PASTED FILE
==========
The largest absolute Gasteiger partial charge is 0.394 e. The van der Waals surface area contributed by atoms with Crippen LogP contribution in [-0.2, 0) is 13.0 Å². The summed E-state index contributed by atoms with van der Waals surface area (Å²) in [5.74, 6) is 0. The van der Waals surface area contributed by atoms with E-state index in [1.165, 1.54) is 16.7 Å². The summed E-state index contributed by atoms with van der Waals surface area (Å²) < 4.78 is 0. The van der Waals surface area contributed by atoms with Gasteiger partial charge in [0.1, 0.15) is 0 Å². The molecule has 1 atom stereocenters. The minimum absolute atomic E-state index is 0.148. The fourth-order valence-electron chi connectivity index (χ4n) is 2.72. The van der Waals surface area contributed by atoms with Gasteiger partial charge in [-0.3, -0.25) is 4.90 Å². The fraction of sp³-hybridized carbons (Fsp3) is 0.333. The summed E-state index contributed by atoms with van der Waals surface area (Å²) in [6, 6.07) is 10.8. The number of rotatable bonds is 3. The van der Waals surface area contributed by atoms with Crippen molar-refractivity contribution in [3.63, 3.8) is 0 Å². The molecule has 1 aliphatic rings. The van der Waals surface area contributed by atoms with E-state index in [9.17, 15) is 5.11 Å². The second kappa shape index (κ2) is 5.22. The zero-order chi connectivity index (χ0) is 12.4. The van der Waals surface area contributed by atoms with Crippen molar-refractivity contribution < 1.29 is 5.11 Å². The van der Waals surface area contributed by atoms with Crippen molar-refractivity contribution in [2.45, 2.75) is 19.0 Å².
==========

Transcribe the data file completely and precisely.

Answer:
The largest absolute Gasteiger partial charge is 0.394 e. The van der Waals surface area contributed by atoms with Crippen LogP contribution in [-0.2, 0) is 13.0 Å². The summed E-state index contributed by atoms with van der Waals surface area (Å²) in [5.74, 6) is 0. The van der Waals surface area contributed by atoms with E-state index in [1.165, 1.54) is 16.7 Å². The summed E-state index contributed by atoms with van der Waals surface area (Å²) < 4.78 is 0. The van der Waals surface area contributed by atoms with Gasteiger partial charge in [0.1, 0.15) is 0 Å². The molecule has 1 atom stereocenters. The minimum absolute atomic E-state index is 0.148. The fourth-order valence-electron chi connectivity index (χ4n) is 2.72. The van der Waals surface area contributed by atoms with Gasteiger partial charge in [-0.3, -0.25) is 4.90 Å². The fraction of sp³-hybridized carbons (Fsp3) is 0.333. The summed E-state index contributed by atoms with van der Waals surface area (Å²) in [6, 6.07) is 10.8. The number of rotatable bonds is 3. The van der Waals surface area contributed by atoms with Crippen molar-refractivity contribution in [3.63, 3.8) is 0 Å². The molecule has 1 aliphatic rings. The van der Waals surface area contributed by atoms with E-state index in [9.17, 15) is 5.11 Å². The second kappa shape index (κ2) is 5.22. The zero-order chi connectivity index (χ0) is 12.4. The van der Waals surface area contributed by atoms with Crippen molar-refractivity contribution < 1.29 is 5.11 Å². The van der Waals surface area contributed by atoms with Crippen molar-refractivity contribution in [2.45, 2.75) is 19.0 Å².